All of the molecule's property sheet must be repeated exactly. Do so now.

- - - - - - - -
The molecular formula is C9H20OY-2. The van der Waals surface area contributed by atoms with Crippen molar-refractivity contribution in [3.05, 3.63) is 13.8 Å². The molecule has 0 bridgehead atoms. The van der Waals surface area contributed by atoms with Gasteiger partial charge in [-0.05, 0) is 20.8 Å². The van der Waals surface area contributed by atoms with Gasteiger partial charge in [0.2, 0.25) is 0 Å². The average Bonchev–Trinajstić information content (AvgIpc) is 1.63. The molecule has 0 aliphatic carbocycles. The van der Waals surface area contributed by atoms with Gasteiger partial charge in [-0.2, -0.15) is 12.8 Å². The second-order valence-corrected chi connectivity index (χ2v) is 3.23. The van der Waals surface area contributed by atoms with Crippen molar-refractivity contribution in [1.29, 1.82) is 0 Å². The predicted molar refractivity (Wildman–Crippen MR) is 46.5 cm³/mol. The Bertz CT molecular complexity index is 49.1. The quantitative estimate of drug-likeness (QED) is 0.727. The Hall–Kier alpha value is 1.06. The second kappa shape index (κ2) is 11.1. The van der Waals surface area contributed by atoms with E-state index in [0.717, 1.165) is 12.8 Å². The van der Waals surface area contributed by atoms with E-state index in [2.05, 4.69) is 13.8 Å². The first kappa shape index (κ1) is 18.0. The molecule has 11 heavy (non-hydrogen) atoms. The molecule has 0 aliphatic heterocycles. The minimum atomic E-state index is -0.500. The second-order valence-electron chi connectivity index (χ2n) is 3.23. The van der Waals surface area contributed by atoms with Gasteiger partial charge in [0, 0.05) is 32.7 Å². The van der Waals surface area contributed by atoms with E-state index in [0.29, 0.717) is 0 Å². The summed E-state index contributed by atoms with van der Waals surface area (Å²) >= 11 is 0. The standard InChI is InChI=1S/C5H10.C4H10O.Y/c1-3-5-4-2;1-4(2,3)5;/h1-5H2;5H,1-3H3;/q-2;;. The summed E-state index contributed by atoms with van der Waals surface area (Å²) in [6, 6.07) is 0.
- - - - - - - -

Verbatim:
The molecular formula is C9H20OY-2. The van der Waals surface area contributed by atoms with Crippen molar-refractivity contribution in [3.05, 3.63) is 13.8 Å². The molecule has 0 bridgehead atoms. The van der Waals surface area contributed by atoms with Gasteiger partial charge in [-0.05, 0) is 20.8 Å². The van der Waals surface area contributed by atoms with Gasteiger partial charge in [0.2, 0.25) is 0 Å². The average Bonchev–Trinajstić information content (AvgIpc) is 1.63. The molecule has 0 aliphatic carbocycles. The van der Waals surface area contributed by atoms with Gasteiger partial charge in [-0.2, -0.15) is 12.8 Å². The second-order valence-corrected chi connectivity index (χ2v) is 3.23. The van der Waals surface area contributed by atoms with Crippen molar-refractivity contribution in [1.29, 1.82) is 0 Å². The predicted molar refractivity (Wildman–Crippen MR) is 46.5 cm³/mol. The Bertz CT molecular complexity index is 49.1. The quantitative estimate of drug-likeness (QED) is 0.727. The Hall–Kier alpha value is 1.06. The second kappa shape index (κ2) is 11.1. The van der Waals surface area contributed by atoms with E-state index in [0.717, 1.165) is 12.8 Å². The van der Waals surface area contributed by atoms with E-state index in [2.05, 4.69) is 13.8 Å². The first kappa shape index (κ1) is 18.0. The molecule has 11 heavy (non-hydrogen) atoms. The molecule has 0 aliphatic heterocycles. The minimum atomic E-state index is -0.500. The second-order valence-electron chi connectivity index (χ2n) is 3.23. The van der Waals surface area contributed by atoms with Gasteiger partial charge in [0, 0.05) is 32.7 Å². The van der Waals surface area contributed by atoms with E-state index in [0.29, 0.717) is 0 Å². The summed E-state index contributed by atoms with van der Waals surface area (Å²) >= 11 is 0. The standard InChI is InChI=1S/C5H10.C4H10O.Y/c1-3-5-4-2;1-4(2,3)5;/h1-5H2;5H,1-3H3;/q-2;;. The summed E-state index contributed by atoms with van der Waals surface area (Å²) in [6, 6.07) is 0.